Past Life Regression

13 mins read

Past life regression (PLR) is the alleged journeying into one’s past lives while hypnotized. While it is true that many patients recall past lives, in actuals they are false memories. The memories are from experiences in this life, pure products of the imagination, intentional or unintentional suggestions from the hypnotist, or confabulations.

The practice is widely considered discredited and unscientific by medical practitioners, and experts generally regard claims of recovered memories of past lives as fantasies or delusions or a type of confabulation.

Some New Age therapists do PLR therapy under the guise of personal growth; others under the guise of healing. As a tool for New Age explorers, there may be little harm in encouraging people to remember what are probably false memories about their living in earlier centuries or for encouraging them to go forward in time and glimpse into the future. But as a method of healing, it must be apparent even to the most superficial of therapists that there are great dangers in encouraging patients to create delusions. Some false memories may be harmless, but others can be devastating. They can increase a person’s suffering, as well as destroy loving relationships with family members. The care with which hypnosis should be used seems obvious.

Some therapists think hypnosis opens a window to the unconscious mind where memories of past lives are stored. How memories of past lives get into the unconscious mind of a person is not known, but advocates loosely adhere to a doctrine of reincarnation, even though such a doctrine does not require a belief in the unconscious mind as a reservoir of memories of past lives.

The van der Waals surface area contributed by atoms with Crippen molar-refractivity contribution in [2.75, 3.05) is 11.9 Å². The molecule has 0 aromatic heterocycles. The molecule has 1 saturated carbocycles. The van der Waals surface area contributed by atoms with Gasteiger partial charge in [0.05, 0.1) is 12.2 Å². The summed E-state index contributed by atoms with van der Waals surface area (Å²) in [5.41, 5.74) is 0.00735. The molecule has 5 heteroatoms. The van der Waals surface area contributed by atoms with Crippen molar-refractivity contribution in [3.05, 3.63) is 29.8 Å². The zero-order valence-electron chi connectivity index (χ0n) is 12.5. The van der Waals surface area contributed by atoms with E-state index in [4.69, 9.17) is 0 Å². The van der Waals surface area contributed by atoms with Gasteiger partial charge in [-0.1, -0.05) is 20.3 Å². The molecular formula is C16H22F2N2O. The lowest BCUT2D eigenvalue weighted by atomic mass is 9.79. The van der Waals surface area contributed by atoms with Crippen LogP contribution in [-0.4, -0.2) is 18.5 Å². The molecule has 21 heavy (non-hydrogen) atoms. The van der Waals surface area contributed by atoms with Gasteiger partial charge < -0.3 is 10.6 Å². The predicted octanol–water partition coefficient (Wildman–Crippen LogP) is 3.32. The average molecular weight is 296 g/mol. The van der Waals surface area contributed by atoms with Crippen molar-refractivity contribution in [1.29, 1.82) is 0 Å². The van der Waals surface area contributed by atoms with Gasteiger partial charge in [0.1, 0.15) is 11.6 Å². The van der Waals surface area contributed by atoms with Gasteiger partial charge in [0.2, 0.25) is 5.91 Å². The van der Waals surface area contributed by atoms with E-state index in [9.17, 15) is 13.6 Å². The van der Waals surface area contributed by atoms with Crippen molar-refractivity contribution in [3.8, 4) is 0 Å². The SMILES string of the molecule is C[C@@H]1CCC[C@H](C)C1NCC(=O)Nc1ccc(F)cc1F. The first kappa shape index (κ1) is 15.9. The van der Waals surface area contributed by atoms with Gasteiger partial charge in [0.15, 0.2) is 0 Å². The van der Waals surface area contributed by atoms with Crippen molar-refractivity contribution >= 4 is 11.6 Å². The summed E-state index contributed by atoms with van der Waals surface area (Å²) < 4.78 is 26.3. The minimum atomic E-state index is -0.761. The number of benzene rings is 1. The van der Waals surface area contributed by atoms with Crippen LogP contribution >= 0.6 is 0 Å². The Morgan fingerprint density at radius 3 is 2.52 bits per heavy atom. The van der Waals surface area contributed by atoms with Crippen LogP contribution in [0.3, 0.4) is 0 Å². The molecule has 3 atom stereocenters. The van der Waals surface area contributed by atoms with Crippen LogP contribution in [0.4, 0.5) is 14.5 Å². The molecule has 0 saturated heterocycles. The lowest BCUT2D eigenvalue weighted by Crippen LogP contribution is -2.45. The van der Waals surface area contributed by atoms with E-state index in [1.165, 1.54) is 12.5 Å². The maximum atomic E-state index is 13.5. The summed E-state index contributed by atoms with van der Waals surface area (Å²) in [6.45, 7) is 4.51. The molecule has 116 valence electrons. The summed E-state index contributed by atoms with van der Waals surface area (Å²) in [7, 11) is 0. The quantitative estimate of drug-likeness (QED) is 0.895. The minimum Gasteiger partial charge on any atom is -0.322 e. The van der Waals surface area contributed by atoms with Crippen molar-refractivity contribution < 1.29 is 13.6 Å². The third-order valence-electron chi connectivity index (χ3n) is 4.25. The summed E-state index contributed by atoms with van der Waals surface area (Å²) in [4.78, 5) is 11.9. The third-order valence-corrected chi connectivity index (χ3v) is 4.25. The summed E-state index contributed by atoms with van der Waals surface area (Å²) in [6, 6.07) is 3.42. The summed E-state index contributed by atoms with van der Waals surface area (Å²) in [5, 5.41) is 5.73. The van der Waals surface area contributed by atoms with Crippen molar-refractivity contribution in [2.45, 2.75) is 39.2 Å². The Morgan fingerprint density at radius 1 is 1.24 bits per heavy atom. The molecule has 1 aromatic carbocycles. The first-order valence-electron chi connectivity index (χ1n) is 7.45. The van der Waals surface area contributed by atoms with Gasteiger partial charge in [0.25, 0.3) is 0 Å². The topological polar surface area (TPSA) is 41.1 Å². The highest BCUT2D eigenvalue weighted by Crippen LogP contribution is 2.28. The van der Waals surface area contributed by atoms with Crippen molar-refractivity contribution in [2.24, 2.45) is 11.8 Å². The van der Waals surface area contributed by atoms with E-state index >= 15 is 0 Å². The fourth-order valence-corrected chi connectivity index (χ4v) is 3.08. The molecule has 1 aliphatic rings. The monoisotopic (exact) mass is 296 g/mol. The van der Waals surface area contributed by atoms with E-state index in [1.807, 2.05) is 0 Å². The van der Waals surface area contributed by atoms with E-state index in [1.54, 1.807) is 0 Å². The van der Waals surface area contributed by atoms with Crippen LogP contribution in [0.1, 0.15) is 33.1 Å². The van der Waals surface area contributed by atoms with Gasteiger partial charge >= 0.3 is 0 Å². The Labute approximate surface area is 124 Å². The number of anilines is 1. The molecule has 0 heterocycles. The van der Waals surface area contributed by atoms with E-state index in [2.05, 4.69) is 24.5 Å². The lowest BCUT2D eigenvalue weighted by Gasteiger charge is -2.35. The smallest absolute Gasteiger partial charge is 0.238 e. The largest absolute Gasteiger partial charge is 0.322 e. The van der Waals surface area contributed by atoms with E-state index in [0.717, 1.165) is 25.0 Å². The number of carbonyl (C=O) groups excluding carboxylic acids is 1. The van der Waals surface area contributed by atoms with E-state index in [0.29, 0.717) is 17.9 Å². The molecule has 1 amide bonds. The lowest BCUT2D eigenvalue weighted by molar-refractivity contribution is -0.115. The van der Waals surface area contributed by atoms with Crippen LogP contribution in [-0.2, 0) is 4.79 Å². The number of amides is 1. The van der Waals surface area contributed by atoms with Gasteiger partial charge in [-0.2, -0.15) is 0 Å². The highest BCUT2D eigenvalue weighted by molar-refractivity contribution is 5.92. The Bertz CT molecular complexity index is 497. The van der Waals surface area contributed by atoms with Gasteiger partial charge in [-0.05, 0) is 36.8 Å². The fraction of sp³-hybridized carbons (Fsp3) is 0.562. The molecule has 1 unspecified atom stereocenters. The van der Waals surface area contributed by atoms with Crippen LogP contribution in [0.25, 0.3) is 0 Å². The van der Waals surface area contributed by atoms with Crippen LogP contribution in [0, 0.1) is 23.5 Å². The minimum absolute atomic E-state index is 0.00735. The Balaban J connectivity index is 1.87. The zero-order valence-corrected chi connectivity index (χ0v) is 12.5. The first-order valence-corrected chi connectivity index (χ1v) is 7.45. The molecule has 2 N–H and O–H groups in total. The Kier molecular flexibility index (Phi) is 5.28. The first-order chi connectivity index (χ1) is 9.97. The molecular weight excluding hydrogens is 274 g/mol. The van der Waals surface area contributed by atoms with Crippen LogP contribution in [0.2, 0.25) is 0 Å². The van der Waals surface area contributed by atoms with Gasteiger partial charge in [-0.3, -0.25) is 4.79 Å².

PLR therapists claim that past life regression is essential to healing and helping their patients. Some therapists claim that past life therapy can help even those who don’t believe in past lives. The practice is given undeserved credibility because of the credentials of some of its leading advocates, e.g., Brian L. Weiss, M.D. There are no medical internships in PLR therapy, nor does being a medical doctor grant one special authority in metaphysics, the occult or the supernatural.

Many Lives, Many Masters - Some Views !!

The author has conducted his research without scientific protocols or peer review, yet as a "scientist", Dr Weiss should have the skills and resources necessary to have conducted his "investigation" properly and scientifically. The fact that he chose not to has, I believe, discredited his book as a work of fairy tale-like fiction. I will go through some of the claims made in the book, page by page, and show how it's full of nonsense.

Page 27-28 – In regressing under hypnosis an anonymous patient called Catherine to a “past life”, Dr Weiss claims that Catherine can “vividly” see that, “The year is 1863 BC”. Yet this date could not have existed at that time, so how could Catherine possibly have seen it? In later hypnosis sessions, Catherine was only able to reveal the date of her past life if she could “see or hear” it: so it makes a complete nonsense of history to be able to “see” a date that didn’t exist contemporaneously.
Page 28 – In another hypnosis session, Catherine claimed that her daughter from 1863 BC, called Cleastra, was her niece in the present time called Rachel. Why didn’t Dr Weiss question Catherine more closely about this astonishing claim? It could simply have been the result of Catherine’s vivid imagination. How precisely did she know? No details, scientific basis or substance are provided; it was just presented by Dr Weiss as a fact.